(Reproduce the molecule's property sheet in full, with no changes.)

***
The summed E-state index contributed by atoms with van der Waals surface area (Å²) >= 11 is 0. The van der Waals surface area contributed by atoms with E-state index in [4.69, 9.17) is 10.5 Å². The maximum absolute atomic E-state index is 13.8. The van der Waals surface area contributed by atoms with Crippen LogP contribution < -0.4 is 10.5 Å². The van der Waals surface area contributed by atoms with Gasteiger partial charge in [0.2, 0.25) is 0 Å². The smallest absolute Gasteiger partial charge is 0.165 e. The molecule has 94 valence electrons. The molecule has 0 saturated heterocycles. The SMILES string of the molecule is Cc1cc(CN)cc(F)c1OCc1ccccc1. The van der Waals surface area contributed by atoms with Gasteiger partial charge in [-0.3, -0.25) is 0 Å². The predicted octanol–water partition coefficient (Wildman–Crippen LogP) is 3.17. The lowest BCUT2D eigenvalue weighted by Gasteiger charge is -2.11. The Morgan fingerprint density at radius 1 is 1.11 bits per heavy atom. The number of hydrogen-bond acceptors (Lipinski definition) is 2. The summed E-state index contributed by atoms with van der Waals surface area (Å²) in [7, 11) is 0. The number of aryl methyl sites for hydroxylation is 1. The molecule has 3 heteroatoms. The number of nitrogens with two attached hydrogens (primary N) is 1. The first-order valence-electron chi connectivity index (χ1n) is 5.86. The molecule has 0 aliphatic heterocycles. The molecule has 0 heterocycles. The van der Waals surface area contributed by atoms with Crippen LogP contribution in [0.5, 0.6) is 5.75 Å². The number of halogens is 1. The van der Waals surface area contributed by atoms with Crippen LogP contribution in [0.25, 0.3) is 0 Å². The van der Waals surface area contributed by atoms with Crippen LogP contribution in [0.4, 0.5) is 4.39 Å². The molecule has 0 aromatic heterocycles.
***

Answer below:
The summed E-state index contributed by atoms with van der Waals surface area (Å²) >= 11 is 0. The van der Waals surface area contributed by atoms with E-state index in [4.69, 9.17) is 10.5 Å². The maximum absolute atomic E-state index is 13.8. The van der Waals surface area contributed by atoms with Crippen LogP contribution < -0.4 is 10.5 Å². The van der Waals surface area contributed by atoms with Gasteiger partial charge in [0.2, 0.25) is 0 Å². The smallest absolute Gasteiger partial charge is 0.165 e. The molecule has 94 valence electrons. The molecule has 0 saturated heterocycles. The SMILES string of the molecule is Cc1cc(CN)cc(F)c1OCc1ccccc1. The van der Waals surface area contributed by atoms with Gasteiger partial charge in [-0.3, -0.25) is 0 Å². The predicted octanol–water partition coefficient (Wildman–Crippen LogP) is 3.17. The lowest BCUT2D eigenvalue weighted by Gasteiger charge is -2.11. The Morgan fingerprint density at radius 1 is 1.11 bits per heavy atom. The number of hydrogen-bond acceptors (Lipinski definition) is 2. The summed E-state index contributed by atoms with van der Waals surface area (Å²) in [7, 11) is 0. The number of aryl methyl sites for hydroxylation is 1. The molecule has 3 heteroatoms. The number of nitrogens with two attached hydrogens (primary N) is 1. The first-order valence-electron chi connectivity index (χ1n) is 5.86. The molecule has 0 aliphatic heterocycles. The molecule has 0 heterocycles. The van der Waals surface area contributed by atoms with Crippen LogP contribution in [0.5, 0.6) is 5.75 Å². The number of halogens is 1. The van der Waals surface area contributed by atoms with Crippen LogP contribution in [0.25, 0.3) is 0 Å². The van der Waals surface area contributed by atoms with Crippen LogP contribution in [0.4, 0.5) is 4.39 Å². The molecule has 0 aromatic heterocycles.